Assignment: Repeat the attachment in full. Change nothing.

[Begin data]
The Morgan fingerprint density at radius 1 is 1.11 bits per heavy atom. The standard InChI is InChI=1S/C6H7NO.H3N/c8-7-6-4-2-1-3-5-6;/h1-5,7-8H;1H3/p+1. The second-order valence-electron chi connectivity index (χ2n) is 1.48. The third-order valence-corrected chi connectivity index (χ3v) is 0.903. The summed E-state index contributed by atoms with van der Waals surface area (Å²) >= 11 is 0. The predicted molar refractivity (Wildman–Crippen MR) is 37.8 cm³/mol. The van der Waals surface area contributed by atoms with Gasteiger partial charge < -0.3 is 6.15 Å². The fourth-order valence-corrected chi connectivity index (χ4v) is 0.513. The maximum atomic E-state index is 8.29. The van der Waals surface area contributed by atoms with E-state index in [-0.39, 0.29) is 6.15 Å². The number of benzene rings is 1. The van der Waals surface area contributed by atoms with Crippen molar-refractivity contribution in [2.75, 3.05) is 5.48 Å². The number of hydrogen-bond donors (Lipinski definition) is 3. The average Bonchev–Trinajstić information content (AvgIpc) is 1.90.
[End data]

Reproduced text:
The Morgan fingerprint density at radius 1 is 1.11 bits per heavy atom. The standard InChI is InChI=1S/C6H7NO.H3N/c8-7-6-4-2-1-3-5-6;/h1-5,7-8H;1H3/p+1. The second-order valence-electron chi connectivity index (χ2n) is 1.48. The third-order valence-corrected chi connectivity index (χ3v) is 0.903. The summed E-state index contributed by atoms with van der Waals surface area (Å²) >= 11 is 0. The predicted molar refractivity (Wildman–Crippen MR) is 37.8 cm³/mol. The van der Waals surface area contributed by atoms with Gasteiger partial charge < -0.3 is 6.15 Å². The fourth-order valence-corrected chi connectivity index (χ4v) is 0.513. The maximum atomic E-state index is 8.29. The van der Waals surface area contributed by atoms with E-state index in [-0.39, 0.29) is 6.15 Å². The number of benzene rings is 1. The van der Waals surface area contributed by atoms with Crippen molar-refractivity contribution in [2.75, 3.05) is 5.48 Å². The number of hydrogen-bond donors (Lipinski definition) is 3. The average Bonchev–Trinajstić information content (AvgIpc) is 1.90.